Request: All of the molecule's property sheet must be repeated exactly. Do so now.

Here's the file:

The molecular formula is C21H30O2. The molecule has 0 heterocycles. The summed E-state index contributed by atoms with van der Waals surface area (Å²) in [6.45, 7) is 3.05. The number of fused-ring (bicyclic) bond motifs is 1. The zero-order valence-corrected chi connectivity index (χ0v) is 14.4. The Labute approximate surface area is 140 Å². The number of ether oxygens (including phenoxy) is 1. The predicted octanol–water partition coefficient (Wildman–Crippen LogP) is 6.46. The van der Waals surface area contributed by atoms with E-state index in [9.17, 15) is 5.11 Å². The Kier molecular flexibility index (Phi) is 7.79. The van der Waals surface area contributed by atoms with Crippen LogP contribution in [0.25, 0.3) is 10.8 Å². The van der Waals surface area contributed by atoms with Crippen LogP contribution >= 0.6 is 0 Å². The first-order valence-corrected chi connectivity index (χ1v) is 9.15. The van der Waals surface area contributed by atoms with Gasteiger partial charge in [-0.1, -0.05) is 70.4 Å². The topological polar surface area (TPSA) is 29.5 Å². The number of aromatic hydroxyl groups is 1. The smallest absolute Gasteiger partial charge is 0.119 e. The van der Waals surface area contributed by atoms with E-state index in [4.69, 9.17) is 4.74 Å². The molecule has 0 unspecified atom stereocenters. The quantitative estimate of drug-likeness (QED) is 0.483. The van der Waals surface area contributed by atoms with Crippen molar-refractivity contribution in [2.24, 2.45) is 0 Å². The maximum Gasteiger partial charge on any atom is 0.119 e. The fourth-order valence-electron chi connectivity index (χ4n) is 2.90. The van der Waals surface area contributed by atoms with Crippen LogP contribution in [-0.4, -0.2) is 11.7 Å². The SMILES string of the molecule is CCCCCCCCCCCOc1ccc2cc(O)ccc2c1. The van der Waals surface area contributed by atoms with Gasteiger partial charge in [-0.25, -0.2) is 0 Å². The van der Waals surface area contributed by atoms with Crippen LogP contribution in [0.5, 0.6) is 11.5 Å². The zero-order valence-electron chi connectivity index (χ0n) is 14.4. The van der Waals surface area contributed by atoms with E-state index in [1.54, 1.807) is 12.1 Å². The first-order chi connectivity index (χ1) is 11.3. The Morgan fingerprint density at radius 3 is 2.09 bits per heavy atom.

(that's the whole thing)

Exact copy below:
The molecular formula is C21H30O2. The molecule has 0 heterocycles. The summed E-state index contributed by atoms with van der Waals surface area (Å²) in [6.45, 7) is 3.05. The number of fused-ring (bicyclic) bond motifs is 1. The zero-order valence-corrected chi connectivity index (χ0v) is 14.4. The Labute approximate surface area is 140 Å². The number of ether oxygens (including phenoxy) is 1. The predicted octanol–water partition coefficient (Wildman–Crippen LogP) is 6.46. The van der Waals surface area contributed by atoms with E-state index in [9.17, 15) is 5.11 Å². The Kier molecular flexibility index (Phi) is 7.79. The van der Waals surface area contributed by atoms with Crippen LogP contribution in [0.25, 0.3) is 10.8 Å². The van der Waals surface area contributed by atoms with Crippen LogP contribution >= 0.6 is 0 Å². The first-order valence-corrected chi connectivity index (χ1v) is 9.15. The van der Waals surface area contributed by atoms with Gasteiger partial charge in [-0.1, -0.05) is 70.4 Å². The topological polar surface area (TPSA) is 29.5 Å². The number of aromatic hydroxyl groups is 1. The smallest absolute Gasteiger partial charge is 0.119 e. The van der Waals surface area contributed by atoms with E-state index in [4.69, 9.17) is 4.74 Å². The molecule has 0 unspecified atom stereocenters. The quantitative estimate of drug-likeness (QED) is 0.483. The van der Waals surface area contributed by atoms with Crippen molar-refractivity contribution in [2.24, 2.45) is 0 Å². The maximum Gasteiger partial charge on any atom is 0.119 e. The fourth-order valence-electron chi connectivity index (χ4n) is 2.90. The van der Waals surface area contributed by atoms with Crippen LogP contribution in [-0.4, -0.2) is 11.7 Å². The SMILES string of the molecule is CCCCCCCCCCCOc1ccc2cc(O)ccc2c1. The van der Waals surface area contributed by atoms with Gasteiger partial charge in [-0.25, -0.2) is 0 Å². The van der Waals surface area contributed by atoms with Crippen LogP contribution in [0.5, 0.6) is 11.5 Å². The zero-order valence-electron chi connectivity index (χ0n) is 14.4. The van der Waals surface area contributed by atoms with E-state index in [1.54, 1.807) is 12.1 Å². The first-order chi connectivity index (χ1) is 11.3. The Morgan fingerprint density at radius 3 is 2.09 bits per heavy atom.